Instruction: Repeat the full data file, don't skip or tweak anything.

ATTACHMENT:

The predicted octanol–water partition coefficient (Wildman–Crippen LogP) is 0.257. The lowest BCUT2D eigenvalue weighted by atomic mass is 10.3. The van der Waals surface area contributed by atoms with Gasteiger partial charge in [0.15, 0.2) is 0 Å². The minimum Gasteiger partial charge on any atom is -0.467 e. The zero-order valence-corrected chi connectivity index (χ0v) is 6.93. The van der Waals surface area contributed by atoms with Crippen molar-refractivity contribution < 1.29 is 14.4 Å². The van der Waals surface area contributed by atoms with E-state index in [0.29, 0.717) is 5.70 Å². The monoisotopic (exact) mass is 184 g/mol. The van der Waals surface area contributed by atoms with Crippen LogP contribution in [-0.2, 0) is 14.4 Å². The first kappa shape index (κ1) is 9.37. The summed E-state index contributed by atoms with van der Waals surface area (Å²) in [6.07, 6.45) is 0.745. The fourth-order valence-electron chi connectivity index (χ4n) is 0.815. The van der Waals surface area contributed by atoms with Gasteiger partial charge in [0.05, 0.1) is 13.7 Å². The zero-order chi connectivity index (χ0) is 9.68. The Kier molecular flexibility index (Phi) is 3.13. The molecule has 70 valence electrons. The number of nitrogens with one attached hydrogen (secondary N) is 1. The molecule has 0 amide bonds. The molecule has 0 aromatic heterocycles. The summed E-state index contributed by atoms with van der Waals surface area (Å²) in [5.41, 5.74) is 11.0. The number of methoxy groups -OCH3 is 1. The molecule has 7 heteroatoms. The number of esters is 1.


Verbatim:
The predicted octanol–water partition coefficient (Wildman–Crippen LogP) is 0.257. The lowest BCUT2D eigenvalue weighted by atomic mass is 10.3. The van der Waals surface area contributed by atoms with Gasteiger partial charge in [0.15, 0.2) is 0 Å². The minimum Gasteiger partial charge on any atom is -0.467 e. The zero-order valence-corrected chi connectivity index (χ0v) is 6.93. The van der Waals surface area contributed by atoms with Crippen molar-refractivity contribution < 1.29 is 14.4 Å². The van der Waals surface area contributed by atoms with E-state index in [0.29, 0.717) is 5.70 Å². The monoisotopic (exact) mass is 184 g/mol. The van der Waals surface area contributed by atoms with Crippen LogP contribution in [-0.2, 0) is 14.4 Å². The first kappa shape index (κ1) is 9.37. The summed E-state index contributed by atoms with van der Waals surface area (Å²) in [6.07, 6.45) is 0.745. The fourth-order valence-electron chi connectivity index (χ4n) is 0.815. The van der Waals surface area contributed by atoms with Gasteiger partial charge in [0.05, 0.1) is 13.7 Å². The zero-order chi connectivity index (χ0) is 9.68. The Kier molecular flexibility index (Phi) is 3.13. The molecule has 70 valence electrons. The number of nitrogens with one attached hydrogen (secondary N) is 1. The molecule has 0 amide bonds. The molecule has 0 aromatic heterocycles. The summed E-state index contributed by atoms with van der Waals surface area (Å²) in [5.41, 5.74) is 11.0. The number of methoxy groups -OCH3 is 1. The molecule has 7 heteroatoms. The number of esters is 1.